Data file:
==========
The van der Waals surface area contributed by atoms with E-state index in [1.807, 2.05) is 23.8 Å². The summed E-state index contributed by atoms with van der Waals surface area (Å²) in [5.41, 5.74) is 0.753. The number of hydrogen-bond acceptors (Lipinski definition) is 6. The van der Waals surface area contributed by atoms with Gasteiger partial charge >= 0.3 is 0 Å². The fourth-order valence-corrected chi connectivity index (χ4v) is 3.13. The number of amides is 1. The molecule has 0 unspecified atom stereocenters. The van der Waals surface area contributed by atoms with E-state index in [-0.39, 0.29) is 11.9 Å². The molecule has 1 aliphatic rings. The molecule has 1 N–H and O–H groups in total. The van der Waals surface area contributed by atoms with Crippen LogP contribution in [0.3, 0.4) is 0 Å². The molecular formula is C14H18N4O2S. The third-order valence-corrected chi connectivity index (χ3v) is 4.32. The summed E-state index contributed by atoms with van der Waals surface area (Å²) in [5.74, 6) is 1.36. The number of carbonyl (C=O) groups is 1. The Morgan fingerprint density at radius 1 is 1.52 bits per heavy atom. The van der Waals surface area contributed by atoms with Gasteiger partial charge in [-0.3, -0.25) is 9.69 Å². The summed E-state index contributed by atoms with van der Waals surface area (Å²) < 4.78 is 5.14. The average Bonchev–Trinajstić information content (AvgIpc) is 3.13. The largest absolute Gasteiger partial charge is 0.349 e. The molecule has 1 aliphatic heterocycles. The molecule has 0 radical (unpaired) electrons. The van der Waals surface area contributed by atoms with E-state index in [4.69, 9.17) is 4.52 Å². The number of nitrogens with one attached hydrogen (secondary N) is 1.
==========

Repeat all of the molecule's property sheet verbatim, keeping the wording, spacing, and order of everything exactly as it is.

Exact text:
The van der Waals surface area contributed by atoms with E-state index in [1.807, 2.05) is 23.8 Å². The summed E-state index contributed by atoms with van der Waals surface area (Å²) in [5.41, 5.74) is 0.753. The number of hydrogen-bond acceptors (Lipinski definition) is 6. The van der Waals surface area contributed by atoms with Gasteiger partial charge >= 0.3 is 0 Å². The fourth-order valence-corrected chi connectivity index (χ4v) is 3.13. The number of amides is 1. The molecule has 0 unspecified atom stereocenters. The van der Waals surface area contributed by atoms with E-state index in [-0.39, 0.29) is 11.9 Å². The molecule has 1 aliphatic rings. The molecule has 1 N–H and O–H groups in total. The van der Waals surface area contributed by atoms with Crippen LogP contribution in [0.3, 0.4) is 0 Å². The molecular formula is C14H18N4O2S. The third-order valence-corrected chi connectivity index (χ3v) is 4.32. The summed E-state index contributed by atoms with van der Waals surface area (Å²) in [5.74, 6) is 1.36. The number of carbonyl (C=O) groups is 1. The Morgan fingerprint density at radius 1 is 1.52 bits per heavy atom. The van der Waals surface area contributed by atoms with Gasteiger partial charge in [-0.3, -0.25) is 9.69 Å². The summed E-state index contributed by atoms with van der Waals surface area (Å²) < 4.78 is 5.14. The average Bonchev–Trinajstić information content (AvgIpc) is 3.13. The largest absolute Gasteiger partial charge is 0.349 e. The molecule has 1 aliphatic heterocycles. The molecule has 0 radical (unpaired) electrons. The van der Waals surface area contributed by atoms with E-state index in [4.69, 9.17) is 4.52 Å². The number of nitrogens with one attached hydrogen (secondary N) is 1.